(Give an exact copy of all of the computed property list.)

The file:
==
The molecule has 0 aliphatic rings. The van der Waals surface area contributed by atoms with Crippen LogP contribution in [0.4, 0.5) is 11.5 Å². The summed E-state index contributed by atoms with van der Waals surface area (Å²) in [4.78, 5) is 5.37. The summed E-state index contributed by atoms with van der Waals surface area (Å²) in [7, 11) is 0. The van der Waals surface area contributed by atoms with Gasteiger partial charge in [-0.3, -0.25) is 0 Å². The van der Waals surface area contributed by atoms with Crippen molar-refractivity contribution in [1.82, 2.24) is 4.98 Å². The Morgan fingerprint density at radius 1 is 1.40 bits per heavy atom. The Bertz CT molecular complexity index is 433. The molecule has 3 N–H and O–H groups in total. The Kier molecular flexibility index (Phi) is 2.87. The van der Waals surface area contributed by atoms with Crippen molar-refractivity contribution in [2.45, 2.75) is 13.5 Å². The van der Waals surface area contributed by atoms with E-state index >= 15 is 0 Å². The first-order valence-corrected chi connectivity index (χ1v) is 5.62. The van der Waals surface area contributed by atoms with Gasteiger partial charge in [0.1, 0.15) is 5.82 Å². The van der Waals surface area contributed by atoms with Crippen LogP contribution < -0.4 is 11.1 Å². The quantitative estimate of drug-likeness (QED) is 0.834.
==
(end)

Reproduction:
The molecule has 0 aliphatic rings. The van der Waals surface area contributed by atoms with Crippen LogP contribution in [0.4, 0.5) is 11.5 Å². The summed E-state index contributed by atoms with van der Waals surface area (Å²) in [4.78, 5) is 5.37. The summed E-state index contributed by atoms with van der Waals surface area (Å²) in [7, 11) is 0. The van der Waals surface area contributed by atoms with Gasteiger partial charge in [-0.3, -0.25) is 0 Å². The van der Waals surface area contributed by atoms with Crippen molar-refractivity contribution in [1.82, 2.24) is 4.98 Å². The Morgan fingerprint density at radius 1 is 1.40 bits per heavy atom. The Bertz CT molecular complexity index is 433. The molecule has 3 N–H and O–H groups in total. The Kier molecular flexibility index (Phi) is 2.87. The van der Waals surface area contributed by atoms with Crippen molar-refractivity contribution in [2.45, 2.75) is 13.5 Å². The van der Waals surface area contributed by atoms with E-state index >= 15 is 0 Å². The first-order valence-corrected chi connectivity index (χ1v) is 5.62. The van der Waals surface area contributed by atoms with Gasteiger partial charge in [0.1, 0.15) is 5.82 Å². The van der Waals surface area contributed by atoms with Crippen LogP contribution < -0.4 is 11.1 Å². The quantitative estimate of drug-likeness (QED) is 0.834.